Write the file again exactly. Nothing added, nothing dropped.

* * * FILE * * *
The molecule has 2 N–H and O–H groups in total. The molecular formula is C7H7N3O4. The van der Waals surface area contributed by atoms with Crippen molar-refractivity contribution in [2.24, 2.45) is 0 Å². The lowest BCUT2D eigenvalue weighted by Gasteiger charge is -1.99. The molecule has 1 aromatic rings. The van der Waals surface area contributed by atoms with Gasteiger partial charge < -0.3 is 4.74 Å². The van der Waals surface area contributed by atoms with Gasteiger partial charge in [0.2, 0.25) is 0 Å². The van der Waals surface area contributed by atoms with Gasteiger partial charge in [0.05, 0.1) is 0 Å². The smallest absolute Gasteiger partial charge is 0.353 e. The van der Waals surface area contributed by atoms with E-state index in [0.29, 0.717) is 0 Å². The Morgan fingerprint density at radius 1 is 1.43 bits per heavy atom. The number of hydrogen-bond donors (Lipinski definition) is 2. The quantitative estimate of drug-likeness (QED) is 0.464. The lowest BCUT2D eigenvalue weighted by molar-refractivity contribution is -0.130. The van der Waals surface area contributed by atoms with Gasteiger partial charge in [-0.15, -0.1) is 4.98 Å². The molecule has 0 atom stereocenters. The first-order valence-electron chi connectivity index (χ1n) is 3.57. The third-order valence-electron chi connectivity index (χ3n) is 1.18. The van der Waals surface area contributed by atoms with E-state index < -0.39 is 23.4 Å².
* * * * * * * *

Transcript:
The molecule has 2 N–H and O–H groups in total. The molecular formula is C7H7N3O4. The van der Waals surface area contributed by atoms with Crippen molar-refractivity contribution in [2.24, 2.45) is 0 Å². The lowest BCUT2D eigenvalue weighted by Gasteiger charge is -1.99. The molecule has 1 aromatic rings. The van der Waals surface area contributed by atoms with Gasteiger partial charge < -0.3 is 4.74 Å². The van der Waals surface area contributed by atoms with Gasteiger partial charge in [0.2, 0.25) is 0 Å². The van der Waals surface area contributed by atoms with Gasteiger partial charge in [0.05, 0.1) is 0 Å². The smallest absolute Gasteiger partial charge is 0.353 e. The van der Waals surface area contributed by atoms with E-state index in [0.29, 0.717) is 0 Å². The Morgan fingerprint density at radius 1 is 1.43 bits per heavy atom. The number of hydrogen-bond donors (Lipinski definition) is 2. The quantitative estimate of drug-likeness (QED) is 0.464. The lowest BCUT2D eigenvalue weighted by molar-refractivity contribution is -0.130. The van der Waals surface area contributed by atoms with Gasteiger partial charge in [-0.15, -0.1) is 4.98 Å². The molecule has 0 atom stereocenters. The first-order valence-electron chi connectivity index (χ1n) is 3.57. The third-order valence-electron chi connectivity index (χ3n) is 1.18. The van der Waals surface area contributed by atoms with E-state index < -0.39 is 23.4 Å².